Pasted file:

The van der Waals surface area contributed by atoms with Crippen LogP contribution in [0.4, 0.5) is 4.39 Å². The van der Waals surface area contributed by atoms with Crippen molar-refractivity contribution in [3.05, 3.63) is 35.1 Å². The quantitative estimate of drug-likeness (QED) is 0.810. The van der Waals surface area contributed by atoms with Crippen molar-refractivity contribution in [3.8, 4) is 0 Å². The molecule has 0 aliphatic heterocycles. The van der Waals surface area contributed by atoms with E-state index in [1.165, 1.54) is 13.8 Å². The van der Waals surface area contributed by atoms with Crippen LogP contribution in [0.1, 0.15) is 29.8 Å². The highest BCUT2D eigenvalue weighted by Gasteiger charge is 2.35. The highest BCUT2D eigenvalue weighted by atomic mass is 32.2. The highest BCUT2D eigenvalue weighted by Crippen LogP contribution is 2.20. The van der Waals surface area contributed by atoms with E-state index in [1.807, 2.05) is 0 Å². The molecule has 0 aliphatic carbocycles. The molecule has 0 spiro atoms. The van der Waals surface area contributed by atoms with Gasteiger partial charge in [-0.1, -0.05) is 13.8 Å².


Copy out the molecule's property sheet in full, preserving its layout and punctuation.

The van der Waals surface area contributed by atoms with Crippen LogP contribution in [0.4, 0.5) is 4.39 Å². The van der Waals surface area contributed by atoms with Crippen molar-refractivity contribution in [3.05, 3.63) is 35.1 Å². The quantitative estimate of drug-likeness (QED) is 0.810. The van der Waals surface area contributed by atoms with Crippen molar-refractivity contribution in [3.8, 4) is 0 Å². The molecule has 0 aliphatic heterocycles. The van der Waals surface area contributed by atoms with E-state index in [1.165, 1.54) is 13.8 Å². The van der Waals surface area contributed by atoms with Crippen LogP contribution in [0.1, 0.15) is 29.8 Å². The highest BCUT2D eigenvalue weighted by Gasteiger charge is 2.35. The highest BCUT2D eigenvalue weighted by atomic mass is 32.2. The highest BCUT2D eigenvalue weighted by Crippen LogP contribution is 2.20. The van der Waals surface area contributed by atoms with E-state index in [1.807, 2.05) is 0 Å². The molecule has 0 aliphatic carbocycles. The molecule has 0 spiro atoms. The van der Waals surface area contributed by atoms with Gasteiger partial charge in [-0.1, -0.05) is 13.8 Å².